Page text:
On October 1st her sister ship BITER arrived at Scapa to work-up with the Sea Hurricanes of 800 squadron in preparation for the upcoming operation. On the 16th AVENGER re-embarked 802 and 883 squadrons from RNAS Hatston as she sailed from Scapa at noon, for passage to the Clyde in company with BITER and VICTORIOUS (Flag of Rear Admiral, Aircraft Carriers), escorted by the destroyers MILNE (Captain (D) Third Destroyer Flotilla) with METEOR, ORIBI, OFFA, FORESTER, and LEDBURY. They arrived at Greenock at 17:00 the following day.

The next nine days were spent in the Clyde area for combined operations exercises and working up squadrons; an A/S element was added to the two escort carriers on the 23rd when 833 squadron embarked their Swordfish from RNAS Machrihanish, 'A' Flight flew out to join BITER and ‘B’ flight embarked in AVENGER with 3 Swordfish each.

 

Sea Hurricane MK.Ib from 883 squadron on the lift of HMS Avenger c. September 1942. Image © IWM (A 10982)

 

AVENGER was allocated to the escort force of the 49-ship slow convoy KMS1 which sailed from Loch Ewe on October 22nd, bound for Algiers. She was in company with the AA ship ALYNBANK , destroyer VANSITTART, Sloops DEPTFORD. STORK, Corvettes CONVOLVULUS, GARDENIA, MARIGOLD, PENSTEMON, RHODODENDRON, SAMPHIRE, VIOLET & VETCH, minesweeper ACUTE, ALARM, ALBACORE, CADMUS. HMS BITER left the Clyde with the fast convoy KMF1 (40 merchants and 36 escorts) for Algiers departing at 21:00 on the 26th. These convoys comprised the invasion force elements for operation TORCH, the Allied landings in North Africa.

AVENGER now prepared for her role as a Fighter carrier as a part of operation "Torch", the North African landings. There were three RN Task force elements taking part, Force 'H' comprising of Fleet carrier group of FORMIDABLE (6 Seafire, 24 Martlet, 12 Albacore) and VICTORIOUS (6 Seafire, 12 Martlet, 6 Fulmar, 18 Albacore); Centre Naval Task group (covering Oran) comprising of the Fleet carrier FURIOUS (24 Seafire, 9 Albacore) and CVEs BITER (15 Sea Hurricane) and DASHER (9 Sea Hurricane) and the Eastern Naval Task group (covering Algiers) comprising of the training carrier HMS ARGUS (18 Seafire) with AVENGER (15 Sea Hurricane). The landings took place on the night of 7th/8th November 1942.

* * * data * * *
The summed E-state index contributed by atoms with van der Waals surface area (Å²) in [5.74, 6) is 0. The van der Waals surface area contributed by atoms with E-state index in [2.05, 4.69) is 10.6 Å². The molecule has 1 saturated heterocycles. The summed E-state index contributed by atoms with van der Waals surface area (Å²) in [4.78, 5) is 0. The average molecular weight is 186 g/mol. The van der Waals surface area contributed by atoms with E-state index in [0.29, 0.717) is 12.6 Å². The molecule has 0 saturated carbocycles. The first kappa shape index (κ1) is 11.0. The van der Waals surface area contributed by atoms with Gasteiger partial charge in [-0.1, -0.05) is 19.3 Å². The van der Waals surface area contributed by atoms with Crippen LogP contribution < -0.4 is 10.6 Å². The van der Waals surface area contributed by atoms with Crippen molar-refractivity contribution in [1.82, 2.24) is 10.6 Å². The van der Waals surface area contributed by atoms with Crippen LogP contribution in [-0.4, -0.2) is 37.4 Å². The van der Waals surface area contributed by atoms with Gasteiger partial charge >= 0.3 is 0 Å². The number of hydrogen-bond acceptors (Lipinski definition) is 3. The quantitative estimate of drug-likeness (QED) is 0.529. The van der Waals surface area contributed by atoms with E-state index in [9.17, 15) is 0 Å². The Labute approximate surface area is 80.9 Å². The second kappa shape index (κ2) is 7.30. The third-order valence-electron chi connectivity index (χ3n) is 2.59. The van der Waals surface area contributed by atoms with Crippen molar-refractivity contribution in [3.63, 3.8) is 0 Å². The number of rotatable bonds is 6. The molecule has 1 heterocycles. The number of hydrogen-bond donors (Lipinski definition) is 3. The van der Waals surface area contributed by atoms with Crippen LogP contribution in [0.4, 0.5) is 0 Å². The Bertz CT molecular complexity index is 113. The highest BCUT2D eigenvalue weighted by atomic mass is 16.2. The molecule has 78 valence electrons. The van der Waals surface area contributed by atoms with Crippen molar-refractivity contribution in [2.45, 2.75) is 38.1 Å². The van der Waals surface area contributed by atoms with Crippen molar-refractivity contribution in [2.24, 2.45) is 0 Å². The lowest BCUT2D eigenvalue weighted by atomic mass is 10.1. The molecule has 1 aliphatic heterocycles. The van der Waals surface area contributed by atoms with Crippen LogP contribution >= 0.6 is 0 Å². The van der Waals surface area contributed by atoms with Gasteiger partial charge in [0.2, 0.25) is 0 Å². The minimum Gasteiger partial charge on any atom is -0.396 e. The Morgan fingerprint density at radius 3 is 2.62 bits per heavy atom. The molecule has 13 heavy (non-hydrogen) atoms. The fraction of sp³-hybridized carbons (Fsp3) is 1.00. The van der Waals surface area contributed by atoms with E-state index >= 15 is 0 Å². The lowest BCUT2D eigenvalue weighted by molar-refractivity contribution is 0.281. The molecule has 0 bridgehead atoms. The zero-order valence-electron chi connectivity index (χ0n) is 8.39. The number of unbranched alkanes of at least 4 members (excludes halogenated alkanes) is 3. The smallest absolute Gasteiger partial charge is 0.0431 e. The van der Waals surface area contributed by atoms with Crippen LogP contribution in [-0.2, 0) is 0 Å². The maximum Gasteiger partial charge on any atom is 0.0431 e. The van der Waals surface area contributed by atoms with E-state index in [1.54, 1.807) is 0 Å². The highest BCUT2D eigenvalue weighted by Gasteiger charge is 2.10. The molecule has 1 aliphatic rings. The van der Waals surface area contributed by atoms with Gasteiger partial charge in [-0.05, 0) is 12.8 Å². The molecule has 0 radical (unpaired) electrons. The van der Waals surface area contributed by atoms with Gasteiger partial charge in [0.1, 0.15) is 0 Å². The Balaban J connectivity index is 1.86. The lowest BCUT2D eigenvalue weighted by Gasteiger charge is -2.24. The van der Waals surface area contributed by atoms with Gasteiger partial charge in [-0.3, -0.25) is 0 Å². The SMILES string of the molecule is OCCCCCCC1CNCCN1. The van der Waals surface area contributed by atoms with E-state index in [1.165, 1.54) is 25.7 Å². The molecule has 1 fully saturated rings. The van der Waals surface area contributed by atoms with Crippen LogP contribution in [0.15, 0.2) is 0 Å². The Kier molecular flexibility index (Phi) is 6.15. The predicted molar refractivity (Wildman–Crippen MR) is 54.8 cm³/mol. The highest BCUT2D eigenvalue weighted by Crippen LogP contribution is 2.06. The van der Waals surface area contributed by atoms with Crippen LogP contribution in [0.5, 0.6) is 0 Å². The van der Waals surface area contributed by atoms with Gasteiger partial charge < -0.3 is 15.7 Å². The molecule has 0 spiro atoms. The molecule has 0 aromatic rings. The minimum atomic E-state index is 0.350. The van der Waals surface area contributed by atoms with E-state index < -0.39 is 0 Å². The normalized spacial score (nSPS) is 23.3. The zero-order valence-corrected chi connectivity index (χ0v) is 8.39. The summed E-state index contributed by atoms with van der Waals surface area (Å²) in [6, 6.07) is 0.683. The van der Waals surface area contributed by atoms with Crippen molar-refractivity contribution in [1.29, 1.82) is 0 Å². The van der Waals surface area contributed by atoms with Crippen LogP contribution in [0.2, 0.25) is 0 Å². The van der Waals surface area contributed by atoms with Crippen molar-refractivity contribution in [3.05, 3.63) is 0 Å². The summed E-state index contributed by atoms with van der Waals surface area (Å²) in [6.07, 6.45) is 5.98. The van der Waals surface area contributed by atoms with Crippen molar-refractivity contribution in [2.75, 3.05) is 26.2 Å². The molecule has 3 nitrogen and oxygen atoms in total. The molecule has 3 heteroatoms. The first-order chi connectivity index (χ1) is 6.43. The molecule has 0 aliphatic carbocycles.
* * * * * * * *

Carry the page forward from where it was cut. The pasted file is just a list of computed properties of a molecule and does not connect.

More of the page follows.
The aircraft of ARGUS and AVENGER made strikes against coastal defences and the airfields of Blida and Maison Blanche; operations went faster than anticipated and the Vichy French forces were subdued within days. Between the 8th and 10th AVENGER launched sixty fighter sorties. She was Targeted by a He111 torpedo-bomber on the 9th, the attack resulted in near misses. On the 10th she suffered engine trouble which reduced her speed to 14 knots; She transferred her 4 remaining serviceable Sea Hurricanes to ARGUS (which had 7 remaining serviceable Seafires). She then entered the newly occupied Port of Algiers for engine repairs; these repairs were completed on the 12th and she sailed for Gibraltar.
 

Convoy MKF 1(Y) Gibraltar - UK

AVENGER sailed from Gibraltar as part of the escort force for MKF 1(Y) at 18:00 hours on the 14th. This convoy comprised of vessels that had taken part in operation 'TORCH' returning to the UK, including the empty troop transports DEMPO, ETTRICK, LETITIA, ORBITA, MACHARDA, ULSTER MONARCH, and WARWICK CASTLE along with heavy equipment transports USS ALMAACK and the USS SAMUEL CHASE (convoy commodore) The escort group had AVENGER and ARGUS for air cover (it is not known how many serviceable aircraft were available on either carrier).

The convoy came under attack 45 nautical miles south of Cape Santa Maria, Portugal. Shortly after 03:05 on the morning of the 15th, the convoy escort commander ordered an immediate turn to starboard, detecting a U-Boat in the area; U-155 was at that moment preparing to fire torpedoes, and was forced to fire from a considerably longer distance that originally planned. The submarines commander fired two torpedoes at this longer range, and a third shortly after as the range closed. The first ship hit was the USS ALMAACK, she was hit as she steadied on the new heading, and moments later a second ship, the HMTS ETTRICK was hit. The third torpedo struck AVENGER port side amidships at 03:20. This was a catastrophic hit for AVENGER the resulting explosion ripped through her Bomb Room and ignited the munitions stored there; the ship literally had her guts torn out by the resulting secondary explosions. The centre section of the ship gone her bow and stern sections rose in the air as her back broke; HMS AVENGER sunk in under 5 minutes with only 12 survivors. AVENGER's Commanding Officer, 67 Officers and 446 ratings were lost.

 

Writing to the Admiralty Lieutenant Commander N. F. Kingscote, Commanding Officer of the HMS ULSTER MONARCH, wrote;

"At 03:15, a vivid reddish flash appeared on the Starboard side of AVENGER stretching the whole length of the ship and lasting for about 2 seconds. This flash made a perfect silhouette of the ship, and was followed by a pall of black smoke.
After the flash, nothing more was seen of AVENGER but one or two small twinkling lights were observed in the water, obviously from floats. H.M.S. ULSTER MONARCH passed over the position of AVENGER within 3 minutes and nothing was seen...."

The Destroyer GLAISDALE searched until dawn, but found only 12 survivors.

 

 


 

 

Content revised: 02 March 2021

 

Sources used in compiling this account:

Click here for a list of Primary sources

 

Additional sources:

moore-mccormack.com Cargo-Liner timeline

Fold3.com various documents including;

Admiralty War Diaries

Miscellaneous documents